Twitter idiot aims sectarian abuse at Hibs’ Ian Murray
The club captain was taunted by a bigot calling himself “Ritchie Callaghan” who posted a message calling Murray a “fenian b*****d”.
The thug’s own Twitter account was deleted soon after the rant was sent.
After receiving the message, Murray tweeted: “Warning to all. Sectariansm is an offence even on Twitter. Be careful what you say. That last guy is in a spot of bother. Feel for him”.
Murray has not reported the matter to the police despite the introduction of new laws clamping down on online sectarian comments. Lothian and Borders Police said they could not investigate the matter until they received a complaint.
A Hibs spokesman said today that the club “cannot condone any form of unacceptable behaviour”, and had worked closely with police and the Scottish Government on the new anti-bigotry laws.
Club supporters condemned the abuse as “absolutely sickening”, and said they hoped a complaint was lodged with police so the perpetrator could be traced and prosecuted.
The offensive tweet read: “You are just a fenian b*****d! Hope Ian Black kills you you dirty wee fenian rat. Hope you and your family all die.”
Murray, who turned 31 yesterday, left Hibs to join Rangers in 2005 before returning to the Easter Road side in 2008 after a brief spell at Norwich City. He currently has 800 followers on Twitter.
Mike Riley, chairman of the Hibs Supporter’s Club, said: “It is disgusting for something like this to happen to Ian. He has been a tremendous player for the club and for him to get a message like that is absolutely sickening.
“I hope someone does make a complaint to police about this because they shouldn’t be allowed to get away with it. We were at a meeting with police before the new laws came into place on March 1, and they said they were going to be very strict about enforcing them.
“There have been other players who were on Twitter who came off because of the abuse they were getting. If this happens again then Ian might do the same thing. He’s a gentleman and doesn’t deserve this kind of shameful behaviour. ”
Last April, Richie Towell, while on loan from Celtic to Hibs, said that as an Irish Catholic he has met with more hostility at Tynecastle than at Ibrox. He said: “I thought it was even a bit worse at Hearts than it was at Rangers.”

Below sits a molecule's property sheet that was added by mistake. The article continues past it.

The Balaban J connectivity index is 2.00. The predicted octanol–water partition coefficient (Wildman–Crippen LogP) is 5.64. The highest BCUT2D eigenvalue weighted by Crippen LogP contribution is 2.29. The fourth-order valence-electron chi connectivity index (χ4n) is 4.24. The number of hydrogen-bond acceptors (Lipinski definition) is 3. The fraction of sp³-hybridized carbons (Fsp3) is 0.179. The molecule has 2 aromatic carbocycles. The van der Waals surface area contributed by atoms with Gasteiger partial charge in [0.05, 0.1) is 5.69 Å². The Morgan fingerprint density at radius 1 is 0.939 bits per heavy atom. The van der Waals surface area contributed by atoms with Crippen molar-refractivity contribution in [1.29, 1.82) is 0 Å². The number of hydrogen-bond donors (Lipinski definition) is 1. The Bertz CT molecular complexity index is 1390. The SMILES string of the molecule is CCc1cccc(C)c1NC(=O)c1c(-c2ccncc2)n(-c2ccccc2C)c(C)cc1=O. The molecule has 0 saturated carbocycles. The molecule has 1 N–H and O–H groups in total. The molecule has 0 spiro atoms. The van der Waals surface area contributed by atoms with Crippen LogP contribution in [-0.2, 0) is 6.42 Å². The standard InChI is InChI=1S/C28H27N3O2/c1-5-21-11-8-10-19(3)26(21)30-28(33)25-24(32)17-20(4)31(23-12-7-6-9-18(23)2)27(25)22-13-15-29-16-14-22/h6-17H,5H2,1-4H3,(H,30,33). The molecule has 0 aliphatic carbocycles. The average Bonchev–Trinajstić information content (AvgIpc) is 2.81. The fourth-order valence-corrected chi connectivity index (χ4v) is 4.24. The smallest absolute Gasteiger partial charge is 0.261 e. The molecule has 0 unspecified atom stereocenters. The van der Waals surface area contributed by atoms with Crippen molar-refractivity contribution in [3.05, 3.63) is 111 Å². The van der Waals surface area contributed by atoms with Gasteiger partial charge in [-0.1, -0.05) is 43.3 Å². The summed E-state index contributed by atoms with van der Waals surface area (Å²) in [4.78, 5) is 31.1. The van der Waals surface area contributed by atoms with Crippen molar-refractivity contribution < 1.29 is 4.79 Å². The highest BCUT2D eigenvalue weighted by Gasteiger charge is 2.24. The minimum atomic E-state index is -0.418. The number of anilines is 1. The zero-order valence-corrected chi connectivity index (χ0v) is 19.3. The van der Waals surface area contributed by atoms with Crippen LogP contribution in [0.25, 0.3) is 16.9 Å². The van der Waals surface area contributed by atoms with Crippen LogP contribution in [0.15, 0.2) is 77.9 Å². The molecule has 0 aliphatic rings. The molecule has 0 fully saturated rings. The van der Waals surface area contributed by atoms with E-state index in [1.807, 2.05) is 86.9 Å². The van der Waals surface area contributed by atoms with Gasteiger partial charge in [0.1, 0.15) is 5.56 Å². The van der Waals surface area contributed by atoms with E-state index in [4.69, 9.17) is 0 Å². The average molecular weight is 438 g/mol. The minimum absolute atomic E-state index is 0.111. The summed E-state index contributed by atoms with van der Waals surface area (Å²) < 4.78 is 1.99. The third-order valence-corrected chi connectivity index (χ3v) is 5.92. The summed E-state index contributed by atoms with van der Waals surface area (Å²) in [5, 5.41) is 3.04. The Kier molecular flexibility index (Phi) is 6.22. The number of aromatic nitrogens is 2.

Dr John Kelly, an expert in sport and sectarianism at Edinburgh University, said: “With regards to Hibs and Hearts, it’s a tiny minority who are involved in sectarian behaviour. But it is still a problem and provides another example that it’s not just an issue for Rangers and Celtic. I cannot be certain, but this message seems to be the work of a silly wee boy. Whether it’s demonstrative of a wider problem, my gut reaction would be it’s not.”
Last week, two Hibs fans caught chanting offensive songs on the train back from a cup quarter-final became the first people convicted under controversial new anti-bigotry laws. Andrew Whitson, 28, from Longniddry, and Paul Swan, 39, from Tranent, admitted the breach under the Offensive Behaviour at Football and Threatening Communication (Scotland) Act 2012, and have both been banned from attending games for a year.
Dave Scott of Nil by Mouth, which campaigns against sectarianism in Scotland, said: “Far too many people are choosing to use social media sites to bring hatred into the 21st century. These individuals seem to feel that the law cannot touch them in cyberspace, but that’s not the case.”
Comment – Page 18
LAWS AIM TO TACKLE BIGOTRY AT FOOTBALL MATCHES
NEW laws to tackle bigotry and hatred in football were introduced by the Scottish Government on March 1.
The Offensive Behaviour at Football and Threatening Communications Bill created new offences relating to behaviour deemed to incite religious, racial or other forms of hatred specifically linked to football matches.
The first arrests took place at a game between Rangers and Hearts at Ibrox on the Saturday after the laws were introduced.
The Act also targets online abuse and, on March 5, a 20-year-old man was arrested for threats aimed at Celtic manager Neil Lennon on a social networking site.
Dr Stuart Waiton, lecturer in sociology and criminology at the University of Abertay, Dundee, said: “There seems to be a problem with how we deal with websites where people rant and write rubbish.
“We have to remember this is someone just being an idiot, but put the word ‘sectarian’ in front of it and you can do almost anything to them. People should be allowed to write rubbish.”